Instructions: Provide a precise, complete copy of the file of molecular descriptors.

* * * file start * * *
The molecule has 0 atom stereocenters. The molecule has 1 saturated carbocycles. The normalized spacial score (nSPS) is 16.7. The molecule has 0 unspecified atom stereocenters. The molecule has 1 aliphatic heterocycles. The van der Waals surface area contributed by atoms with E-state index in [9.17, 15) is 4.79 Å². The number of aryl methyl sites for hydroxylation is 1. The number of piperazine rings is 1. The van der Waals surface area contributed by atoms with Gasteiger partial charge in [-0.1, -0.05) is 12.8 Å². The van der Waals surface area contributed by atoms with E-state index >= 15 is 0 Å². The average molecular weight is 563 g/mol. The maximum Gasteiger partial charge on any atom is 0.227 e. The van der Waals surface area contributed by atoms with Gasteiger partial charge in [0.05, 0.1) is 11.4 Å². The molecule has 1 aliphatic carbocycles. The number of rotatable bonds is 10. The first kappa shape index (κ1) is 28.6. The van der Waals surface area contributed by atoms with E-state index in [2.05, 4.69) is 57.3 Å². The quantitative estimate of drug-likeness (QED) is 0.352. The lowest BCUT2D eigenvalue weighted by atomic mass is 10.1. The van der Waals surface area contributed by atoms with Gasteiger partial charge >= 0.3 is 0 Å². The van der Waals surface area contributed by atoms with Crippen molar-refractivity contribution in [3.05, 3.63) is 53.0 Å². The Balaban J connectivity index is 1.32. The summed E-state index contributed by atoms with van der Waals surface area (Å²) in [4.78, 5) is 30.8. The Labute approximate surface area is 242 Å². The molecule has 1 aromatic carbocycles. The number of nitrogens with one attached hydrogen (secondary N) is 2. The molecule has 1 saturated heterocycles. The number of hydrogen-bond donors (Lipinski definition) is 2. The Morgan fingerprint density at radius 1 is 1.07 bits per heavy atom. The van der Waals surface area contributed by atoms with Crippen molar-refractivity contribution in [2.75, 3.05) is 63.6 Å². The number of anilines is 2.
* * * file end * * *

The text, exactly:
The molecule has 0 atom stereocenters. The molecule has 1 saturated carbocycles. The normalized spacial score (nSPS) is 16.7. The molecule has 0 unspecified atom stereocenters. The molecule has 1 aliphatic heterocycles. The van der Waals surface area contributed by atoms with E-state index in [9.17, 15) is 4.79 Å². The number of aryl methyl sites for hydroxylation is 1. The number of piperazine rings is 1. The van der Waals surface area contributed by atoms with Gasteiger partial charge in [-0.1, -0.05) is 12.8 Å². The van der Waals surface area contributed by atoms with E-state index >= 15 is 0 Å². The average molecular weight is 563 g/mol. The maximum Gasteiger partial charge on any atom is 0.227 e. The van der Waals surface area contributed by atoms with Gasteiger partial charge in [0.05, 0.1) is 11.4 Å². The molecule has 1 aliphatic carbocycles. The number of rotatable bonds is 10. The first kappa shape index (κ1) is 28.6. The van der Waals surface area contributed by atoms with E-state index in [2.05, 4.69) is 57.3 Å². The quantitative estimate of drug-likeness (QED) is 0.352. The lowest BCUT2D eigenvalue weighted by atomic mass is 10.1. The van der Waals surface area contributed by atoms with Gasteiger partial charge >= 0.3 is 0 Å². The van der Waals surface area contributed by atoms with Crippen molar-refractivity contribution in [3.05, 3.63) is 53.0 Å². The Balaban J connectivity index is 1.32. The summed E-state index contributed by atoms with van der Waals surface area (Å²) in [4.78, 5) is 30.8. The Labute approximate surface area is 242 Å². The molecule has 1 aromatic carbocycles. The number of nitrogens with one attached hydrogen (secondary N) is 2. The molecule has 1 saturated heterocycles. The number of hydrogen-bond donors (Lipinski definition) is 2. The Morgan fingerprint density at radius 1 is 1.07 bits per heavy atom. The van der Waals surface area contributed by atoms with Crippen molar-refractivity contribution in [2.75, 3.05) is 63.6 Å². The number of anilines is 2.